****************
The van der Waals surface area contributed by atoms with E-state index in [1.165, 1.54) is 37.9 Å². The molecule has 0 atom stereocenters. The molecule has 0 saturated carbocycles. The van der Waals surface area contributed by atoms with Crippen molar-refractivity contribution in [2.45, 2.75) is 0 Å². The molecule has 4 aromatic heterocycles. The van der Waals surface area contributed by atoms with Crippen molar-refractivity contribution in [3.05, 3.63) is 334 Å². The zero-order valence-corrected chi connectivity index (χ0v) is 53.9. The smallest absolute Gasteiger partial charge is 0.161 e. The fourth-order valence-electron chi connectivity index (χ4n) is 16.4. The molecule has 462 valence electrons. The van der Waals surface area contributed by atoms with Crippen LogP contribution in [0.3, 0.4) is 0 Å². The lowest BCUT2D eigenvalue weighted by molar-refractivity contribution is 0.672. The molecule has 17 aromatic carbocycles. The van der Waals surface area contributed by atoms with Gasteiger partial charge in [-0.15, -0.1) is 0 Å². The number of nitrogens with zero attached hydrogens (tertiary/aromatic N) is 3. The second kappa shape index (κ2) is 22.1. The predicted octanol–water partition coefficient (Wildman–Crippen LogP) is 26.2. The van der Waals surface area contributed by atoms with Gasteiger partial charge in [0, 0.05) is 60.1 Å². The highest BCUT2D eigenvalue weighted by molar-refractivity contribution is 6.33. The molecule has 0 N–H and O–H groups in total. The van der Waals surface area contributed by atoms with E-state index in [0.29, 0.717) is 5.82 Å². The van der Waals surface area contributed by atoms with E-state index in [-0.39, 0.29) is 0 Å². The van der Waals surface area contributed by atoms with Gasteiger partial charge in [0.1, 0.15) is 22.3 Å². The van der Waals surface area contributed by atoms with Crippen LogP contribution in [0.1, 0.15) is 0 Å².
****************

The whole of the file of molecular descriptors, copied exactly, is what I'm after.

The van der Waals surface area contributed by atoms with E-state index in [1.165, 1.54) is 37.9 Å². The molecule has 0 atom stereocenters. The molecule has 0 saturated carbocycles. The van der Waals surface area contributed by atoms with Crippen molar-refractivity contribution in [2.45, 2.75) is 0 Å². The molecule has 4 aromatic heterocycles. The van der Waals surface area contributed by atoms with Crippen molar-refractivity contribution in [3.05, 3.63) is 334 Å². The zero-order valence-corrected chi connectivity index (χ0v) is 53.9. The smallest absolute Gasteiger partial charge is 0.161 e. The fourth-order valence-electron chi connectivity index (χ4n) is 16.4. The molecule has 462 valence electrons. The van der Waals surface area contributed by atoms with Crippen LogP contribution in [0.3, 0.4) is 0 Å². The lowest BCUT2D eigenvalue weighted by molar-refractivity contribution is 0.672. The molecule has 17 aromatic carbocycles. The van der Waals surface area contributed by atoms with Gasteiger partial charge in [-0.15, -0.1) is 0 Å². The number of nitrogens with zero attached hydrogens (tertiary/aromatic N) is 3. The second kappa shape index (κ2) is 22.1. The predicted octanol–water partition coefficient (Wildman–Crippen LogP) is 26.2. The van der Waals surface area contributed by atoms with Gasteiger partial charge in [0, 0.05) is 60.1 Å². The highest BCUT2D eigenvalue weighted by molar-refractivity contribution is 6.33. The molecule has 0 N–H and O–H groups in total. The van der Waals surface area contributed by atoms with E-state index in [0.29, 0.717) is 5.82 Å². The van der Waals surface area contributed by atoms with E-state index in [-0.39, 0.29) is 0 Å². The van der Waals surface area contributed by atoms with Gasteiger partial charge in [0.1, 0.15) is 22.3 Å². The van der Waals surface area contributed by atoms with Crippen LogP contribution in [0.1, 0.15) is 0 Å².